06/11/17

BCR's Canyon Carver


Re-designing motorcycles is one of the projects the BCR Team look forward to. The planning process, the creativity involved and the grind of creating something from an owner’s vision energize the entire BCR Team. It’s that creative energy that make us come to the doors of the BCR shop every day with enthusiasm and zest for what we do.
We have been recently commissioned to upgrade a beginner adventure bike, a 2013 Ducati Hyperstrada, into something more aggressive, but lighter with similar riding position, a bike that will be ridden regularly in canyon style road courses and city rides.
The bike owner is an avid rider and got tired of the stock look of the Hyperstrada. An upgrade in performance is the key to re-designing this bike.

The look of the bike is an important aspect of the design. The owner wants subtle, understated beauty but still stands out, one of a kind – something bystanders will shake their head in amazement because they wouldn’t recognize the bike and be totally surprised to learn that it is a Hyperstrada.
The build begins with the subframe
When we got the bike, it was completely stock except for the exhaust and a couple of bolt small parts. In any build, we start by removing the body panels and leave the bike to a rolling chassis. Once we have the bike to its bare bones, we usually start designing the tank. However, with this project, we had to start with the subframe. The subframe would be the guide to make the bottom of the tank line up with the bottom of the seat. We used stainless steel to make the sub frame so we could leave it raw and unpainted. To tuck the bike’s electronics, ABS pump, and battery, we made a box out of aluminum and tucked it inside the subframe.
Making the tank: the center piece of any custom bike build
We love this part of the process because we get to create something magical.
After the subframe’s done, we started making the tank. For us, the tank is the center piece of any custom bike build. The gas tank dictates the overall look and attitude of the bike. The gas tank definitely defines the bike.
Since what we had in mind for the bike was more of a modern look, we designed the tank to have a more angular stealthy look to it so that it would blend nicely with the stock trellis frame. We constructed it from aluminum and used a modern keyless gas cap. We also added an air intake vent on the throttle side of the bike so that the bike could suck air freely. We usually leave the tank bare aluminum, but since the bike will be used a lot, we designed the tank to have a low maintenance exterior finish. We painted the tank matte black, but with our signature gloss-black with gold pinstripe highlight.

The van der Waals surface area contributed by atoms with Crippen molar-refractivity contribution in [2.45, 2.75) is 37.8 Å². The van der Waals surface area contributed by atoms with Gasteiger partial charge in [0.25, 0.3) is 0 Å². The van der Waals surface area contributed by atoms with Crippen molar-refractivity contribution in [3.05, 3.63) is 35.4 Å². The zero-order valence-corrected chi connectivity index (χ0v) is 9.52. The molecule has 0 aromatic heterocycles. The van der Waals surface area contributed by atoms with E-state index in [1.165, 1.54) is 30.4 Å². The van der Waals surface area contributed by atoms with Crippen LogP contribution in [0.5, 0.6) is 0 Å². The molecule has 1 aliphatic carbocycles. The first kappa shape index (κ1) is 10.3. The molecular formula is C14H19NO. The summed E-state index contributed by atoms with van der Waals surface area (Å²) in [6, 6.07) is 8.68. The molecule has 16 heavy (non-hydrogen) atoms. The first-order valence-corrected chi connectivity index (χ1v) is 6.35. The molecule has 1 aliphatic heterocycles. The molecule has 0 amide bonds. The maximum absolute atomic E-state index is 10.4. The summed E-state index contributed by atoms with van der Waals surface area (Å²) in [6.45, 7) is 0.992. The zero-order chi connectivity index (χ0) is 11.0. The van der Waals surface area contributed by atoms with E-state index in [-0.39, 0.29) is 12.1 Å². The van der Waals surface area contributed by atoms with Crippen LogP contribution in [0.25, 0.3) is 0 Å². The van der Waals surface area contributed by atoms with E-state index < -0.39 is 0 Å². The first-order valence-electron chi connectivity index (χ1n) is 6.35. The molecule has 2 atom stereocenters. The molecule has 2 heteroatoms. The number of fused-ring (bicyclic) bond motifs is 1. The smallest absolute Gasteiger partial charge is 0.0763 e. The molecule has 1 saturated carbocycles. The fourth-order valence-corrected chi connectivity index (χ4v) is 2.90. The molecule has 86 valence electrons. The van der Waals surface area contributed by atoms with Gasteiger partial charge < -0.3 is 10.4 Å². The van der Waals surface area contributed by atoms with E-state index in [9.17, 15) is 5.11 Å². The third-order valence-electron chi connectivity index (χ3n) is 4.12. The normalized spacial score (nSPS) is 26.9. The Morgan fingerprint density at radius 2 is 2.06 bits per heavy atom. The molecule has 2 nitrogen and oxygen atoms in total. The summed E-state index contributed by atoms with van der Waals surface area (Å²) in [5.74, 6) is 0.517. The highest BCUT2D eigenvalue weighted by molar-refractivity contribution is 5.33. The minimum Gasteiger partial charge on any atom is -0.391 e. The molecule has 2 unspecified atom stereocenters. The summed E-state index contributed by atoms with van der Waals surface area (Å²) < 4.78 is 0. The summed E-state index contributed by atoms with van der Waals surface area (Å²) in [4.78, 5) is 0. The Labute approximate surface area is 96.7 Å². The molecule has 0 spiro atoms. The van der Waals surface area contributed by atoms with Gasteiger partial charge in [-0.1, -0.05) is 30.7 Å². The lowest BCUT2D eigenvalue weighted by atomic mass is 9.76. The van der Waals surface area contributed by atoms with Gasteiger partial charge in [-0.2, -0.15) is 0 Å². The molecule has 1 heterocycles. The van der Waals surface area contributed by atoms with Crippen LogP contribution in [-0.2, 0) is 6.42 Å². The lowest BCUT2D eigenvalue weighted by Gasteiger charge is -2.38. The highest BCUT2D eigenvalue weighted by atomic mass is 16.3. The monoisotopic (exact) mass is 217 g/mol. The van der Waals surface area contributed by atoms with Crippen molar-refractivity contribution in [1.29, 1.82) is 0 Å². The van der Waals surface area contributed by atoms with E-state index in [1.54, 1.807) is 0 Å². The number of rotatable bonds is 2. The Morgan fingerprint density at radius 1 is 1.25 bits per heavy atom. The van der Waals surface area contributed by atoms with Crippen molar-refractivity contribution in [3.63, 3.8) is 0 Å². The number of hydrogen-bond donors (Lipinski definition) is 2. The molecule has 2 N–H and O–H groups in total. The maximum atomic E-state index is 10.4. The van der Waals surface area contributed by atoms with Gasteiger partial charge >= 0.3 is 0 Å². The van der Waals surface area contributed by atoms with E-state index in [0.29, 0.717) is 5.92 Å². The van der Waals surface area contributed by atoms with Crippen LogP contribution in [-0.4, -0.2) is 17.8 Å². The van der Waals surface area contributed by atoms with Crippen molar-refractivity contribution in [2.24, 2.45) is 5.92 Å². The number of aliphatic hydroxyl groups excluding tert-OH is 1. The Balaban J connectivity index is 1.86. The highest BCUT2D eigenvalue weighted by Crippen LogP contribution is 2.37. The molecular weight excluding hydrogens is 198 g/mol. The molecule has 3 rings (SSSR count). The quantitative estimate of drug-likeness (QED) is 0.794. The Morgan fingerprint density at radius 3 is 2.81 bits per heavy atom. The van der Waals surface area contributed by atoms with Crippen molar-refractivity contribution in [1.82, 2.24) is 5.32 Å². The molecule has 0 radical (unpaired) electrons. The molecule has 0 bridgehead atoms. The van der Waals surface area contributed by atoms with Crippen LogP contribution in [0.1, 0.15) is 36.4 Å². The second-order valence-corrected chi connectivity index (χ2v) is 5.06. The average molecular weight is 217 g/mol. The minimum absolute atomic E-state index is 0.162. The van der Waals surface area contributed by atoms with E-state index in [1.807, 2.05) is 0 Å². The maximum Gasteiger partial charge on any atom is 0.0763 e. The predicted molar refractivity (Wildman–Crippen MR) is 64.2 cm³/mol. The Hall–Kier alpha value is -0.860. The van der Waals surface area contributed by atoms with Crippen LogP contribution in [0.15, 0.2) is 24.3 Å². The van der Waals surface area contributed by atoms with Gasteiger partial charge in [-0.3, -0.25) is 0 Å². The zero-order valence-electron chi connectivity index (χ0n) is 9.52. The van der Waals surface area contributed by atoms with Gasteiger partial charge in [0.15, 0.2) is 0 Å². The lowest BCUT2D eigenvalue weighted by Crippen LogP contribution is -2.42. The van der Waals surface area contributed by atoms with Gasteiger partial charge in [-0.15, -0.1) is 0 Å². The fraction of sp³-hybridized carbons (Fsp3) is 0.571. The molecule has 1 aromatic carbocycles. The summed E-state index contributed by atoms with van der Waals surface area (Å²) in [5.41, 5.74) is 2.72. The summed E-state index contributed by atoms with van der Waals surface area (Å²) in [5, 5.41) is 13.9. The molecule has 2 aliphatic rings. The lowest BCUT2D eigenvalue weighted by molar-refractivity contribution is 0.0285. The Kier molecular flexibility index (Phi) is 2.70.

To blend with the shape of the tank, we designed the seat angular as well, with scallop shape graphics on the side, but made it out of Carbon Fiber. To match the modern Carbon Fiber material, we used black Alcantara material for the seat and use gold stitch to match the gold highlight on the painted scallop graphics that were on the tank and seat. Since we couldn’t find an aftermarket tail light to match the low profile stealthy seat, we decided to make the tail light out of metal framing with LED bulbs.
This bike was ready to party in style!
Designing the Eyes of the Bike
The first thing you see when the bike pulls in is the front of the bike. Therefore, for this build we decided to do something different. We shaped the number fairing flat but with angular cuts to match the overall body panels off the bike, and decided for a more oval LED headlight and off center the position more to the left side. The front fender hugs the front wheel with a muscular Beffy Fender bracket.
Making the Exhaust
Just like any bike builds we do, we wanted the exhaust for this bike to be different. We decided to do segmented headers, and staggered the position of the glass packed mufflers. For the fuel system of the bike to adjust with the exhaust set up we made, we installed a power commander PCV system.
Designing our own Pegs and Foot Controls
Since this was a full ground up build, we didn’t want to just use the stock pegs and foot controls. We wanted to use something that we created, so we made our own bear trap style foot pegs, and foot controls with gusstes with speed-holes out of stainless and machined aluminum knurled ends.
Designing the Suspension custom-fit to the owner’s riding style
The stock Hyperstrade suspension had very limited adjustment capabilities. The front is standard USD set up without adjustments, and the back only had compression and preload height adjustments. The shocks were set up for simple ride around highways and simple rough roads. However, for this bike, the owner wanted more. He wanted to have the suspension custom-fit to his riding style. He wanted something to ride around twisty canyons with ease, and also have it set up for weekend race track. We set up the suspension with MUPO Race Suspension rear shock and front fork cartridges with variable adjustments.
Putting the Bike on a Diet
Before we started on this build, the owner requested to put the bike on a diet. So other than removing the over engineered stock brackets, subframe and stock aluminum wheels, we put in Carbon Fiber wheels by BST. The weight savings is more than half, and the raw CF look will look nice on the bike.
Seeing the finish design
Transforming this bike was a lot of fun. This was one of our dream build. In re-designing this bike, we were given creative freedom: we were able to design it based on our imagination and team effort, and we were able to use race spec parts and modifications. The bike had a beautiful and positive transformation - a totally unique look, an aggressive sound, and race performance upgrades.
Photos by: Ben Blacksheepmanila Chan www.blacksheepmanila.com and Dante Dizon www.13luckymonkey.com